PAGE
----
CHOICE consumer data advocate Kate Bower has slammed the practice as "completely inappropriate and unnecessary". She says that "... using facial recognition technology in this way (of everybody, including infants and children) is similar to collecting your fingerprints or DNA every time you shop ... using invasive technologies to capture customers' sensitive biometric information is unethical and is a sure way to erode consumer trust".
In a sense, reviewing consumer patters is akin to what we do online. We review pathways, measure funnel or asset engagement, and track all activity on the periphery - all identified to a user. The practice is one that is applied by many online businesses (with the exception of those in the finance space which is enjoying the very best of 1997 tech) and, unlike the retailers, Belief will actually act upon this engagement in real time (it'd be the supermarket equivalent of changing what's on the shelves, moving aisles in real time, or changing the checkout items based on our shopper understanding). However, when that technology starts to track our offline activity there's a potential ethical issue that needs discussion. What happens when retails start to share biometric data, or feed it into a central database? How is it stored? Is it available to Government agencies?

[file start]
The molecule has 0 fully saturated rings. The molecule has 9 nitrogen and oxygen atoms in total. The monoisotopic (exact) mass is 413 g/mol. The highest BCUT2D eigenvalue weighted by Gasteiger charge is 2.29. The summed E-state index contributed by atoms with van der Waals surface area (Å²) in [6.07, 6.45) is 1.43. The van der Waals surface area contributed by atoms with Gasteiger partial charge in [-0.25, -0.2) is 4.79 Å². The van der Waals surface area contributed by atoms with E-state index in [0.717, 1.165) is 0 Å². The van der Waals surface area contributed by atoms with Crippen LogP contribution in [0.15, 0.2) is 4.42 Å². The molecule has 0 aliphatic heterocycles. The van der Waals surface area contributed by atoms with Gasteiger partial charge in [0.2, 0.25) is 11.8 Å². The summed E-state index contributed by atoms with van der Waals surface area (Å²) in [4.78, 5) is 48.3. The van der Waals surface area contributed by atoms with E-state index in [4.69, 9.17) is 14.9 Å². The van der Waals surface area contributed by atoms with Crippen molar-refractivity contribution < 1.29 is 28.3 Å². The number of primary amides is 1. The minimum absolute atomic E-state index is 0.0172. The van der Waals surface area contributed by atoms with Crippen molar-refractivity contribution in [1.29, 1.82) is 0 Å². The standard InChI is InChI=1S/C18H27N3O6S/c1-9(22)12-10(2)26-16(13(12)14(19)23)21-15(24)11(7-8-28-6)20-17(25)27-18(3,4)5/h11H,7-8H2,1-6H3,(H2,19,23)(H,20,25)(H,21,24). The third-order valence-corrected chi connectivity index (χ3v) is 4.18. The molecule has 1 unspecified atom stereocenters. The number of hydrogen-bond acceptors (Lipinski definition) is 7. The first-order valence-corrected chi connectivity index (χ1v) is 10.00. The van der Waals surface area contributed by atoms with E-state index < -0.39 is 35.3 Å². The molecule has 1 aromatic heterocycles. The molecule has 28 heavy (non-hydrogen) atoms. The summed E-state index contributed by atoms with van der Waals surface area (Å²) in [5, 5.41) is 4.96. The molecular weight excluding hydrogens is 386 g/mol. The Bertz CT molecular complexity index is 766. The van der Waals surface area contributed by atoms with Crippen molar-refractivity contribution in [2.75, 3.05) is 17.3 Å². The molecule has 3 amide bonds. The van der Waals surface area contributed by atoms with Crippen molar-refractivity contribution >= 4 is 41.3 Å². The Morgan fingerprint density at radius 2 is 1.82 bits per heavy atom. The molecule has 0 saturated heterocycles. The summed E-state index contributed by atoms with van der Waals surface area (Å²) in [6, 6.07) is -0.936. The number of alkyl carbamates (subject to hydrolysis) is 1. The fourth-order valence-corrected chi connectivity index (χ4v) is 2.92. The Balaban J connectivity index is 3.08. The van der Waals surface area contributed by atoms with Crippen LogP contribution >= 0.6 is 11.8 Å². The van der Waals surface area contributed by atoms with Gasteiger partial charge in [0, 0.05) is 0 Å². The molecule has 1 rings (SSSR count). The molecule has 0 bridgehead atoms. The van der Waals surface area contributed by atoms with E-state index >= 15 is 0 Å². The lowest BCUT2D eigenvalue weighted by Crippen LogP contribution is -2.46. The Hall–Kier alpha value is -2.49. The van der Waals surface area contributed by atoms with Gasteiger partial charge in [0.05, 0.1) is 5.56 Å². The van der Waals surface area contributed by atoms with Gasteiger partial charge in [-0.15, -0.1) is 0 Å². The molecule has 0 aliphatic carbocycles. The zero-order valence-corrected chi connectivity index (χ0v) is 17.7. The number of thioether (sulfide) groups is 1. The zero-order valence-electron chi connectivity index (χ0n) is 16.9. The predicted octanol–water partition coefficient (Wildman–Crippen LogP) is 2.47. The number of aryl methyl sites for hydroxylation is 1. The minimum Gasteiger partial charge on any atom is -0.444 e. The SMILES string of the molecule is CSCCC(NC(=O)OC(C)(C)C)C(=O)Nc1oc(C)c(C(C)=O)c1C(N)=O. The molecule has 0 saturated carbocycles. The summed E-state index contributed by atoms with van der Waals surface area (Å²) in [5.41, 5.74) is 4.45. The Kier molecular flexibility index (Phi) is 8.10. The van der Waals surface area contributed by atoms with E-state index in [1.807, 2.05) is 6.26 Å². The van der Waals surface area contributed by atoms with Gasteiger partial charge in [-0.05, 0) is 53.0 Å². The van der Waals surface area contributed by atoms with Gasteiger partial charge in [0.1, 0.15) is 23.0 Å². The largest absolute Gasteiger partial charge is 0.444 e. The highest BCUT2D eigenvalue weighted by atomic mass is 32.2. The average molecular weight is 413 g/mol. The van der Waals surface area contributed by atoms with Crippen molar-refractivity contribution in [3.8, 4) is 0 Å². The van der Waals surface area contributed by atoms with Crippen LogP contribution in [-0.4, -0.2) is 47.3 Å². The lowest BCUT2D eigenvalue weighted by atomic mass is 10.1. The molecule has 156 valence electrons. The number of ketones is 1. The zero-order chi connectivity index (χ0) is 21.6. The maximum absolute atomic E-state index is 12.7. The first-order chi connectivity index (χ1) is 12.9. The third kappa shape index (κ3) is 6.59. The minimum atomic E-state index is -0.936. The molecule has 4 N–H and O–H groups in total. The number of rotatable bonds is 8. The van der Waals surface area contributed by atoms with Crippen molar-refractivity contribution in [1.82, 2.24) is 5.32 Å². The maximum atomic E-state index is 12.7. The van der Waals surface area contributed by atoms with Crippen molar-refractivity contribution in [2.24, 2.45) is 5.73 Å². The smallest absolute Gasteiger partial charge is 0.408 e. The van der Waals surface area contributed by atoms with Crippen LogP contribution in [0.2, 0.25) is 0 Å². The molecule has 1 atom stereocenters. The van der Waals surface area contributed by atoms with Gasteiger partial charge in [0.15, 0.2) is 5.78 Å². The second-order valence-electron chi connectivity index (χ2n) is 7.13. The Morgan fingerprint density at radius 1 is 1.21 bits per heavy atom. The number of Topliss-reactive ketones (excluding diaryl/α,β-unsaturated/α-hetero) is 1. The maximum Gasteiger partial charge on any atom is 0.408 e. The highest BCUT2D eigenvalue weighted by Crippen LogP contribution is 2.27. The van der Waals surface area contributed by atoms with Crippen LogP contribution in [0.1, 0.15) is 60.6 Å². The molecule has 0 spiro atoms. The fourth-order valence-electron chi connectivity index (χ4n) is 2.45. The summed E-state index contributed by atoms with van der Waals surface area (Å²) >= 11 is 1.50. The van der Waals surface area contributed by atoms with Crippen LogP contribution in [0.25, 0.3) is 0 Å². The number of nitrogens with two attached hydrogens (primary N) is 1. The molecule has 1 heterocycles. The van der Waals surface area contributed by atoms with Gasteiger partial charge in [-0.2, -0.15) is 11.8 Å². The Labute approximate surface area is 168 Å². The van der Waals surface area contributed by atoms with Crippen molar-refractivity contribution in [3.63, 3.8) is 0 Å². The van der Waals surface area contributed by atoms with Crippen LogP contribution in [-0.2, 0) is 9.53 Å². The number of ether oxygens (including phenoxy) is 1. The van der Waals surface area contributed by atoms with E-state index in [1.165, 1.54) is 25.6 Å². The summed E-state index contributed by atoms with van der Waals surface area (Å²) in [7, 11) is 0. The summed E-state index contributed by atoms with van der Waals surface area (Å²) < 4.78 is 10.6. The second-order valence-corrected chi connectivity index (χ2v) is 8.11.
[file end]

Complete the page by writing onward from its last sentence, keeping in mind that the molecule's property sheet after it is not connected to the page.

CHOICE has announced it is referring the retailers to the Office of the Australian Information Commissioner (OAIC) to investigate potential breaches of the Privacy Act.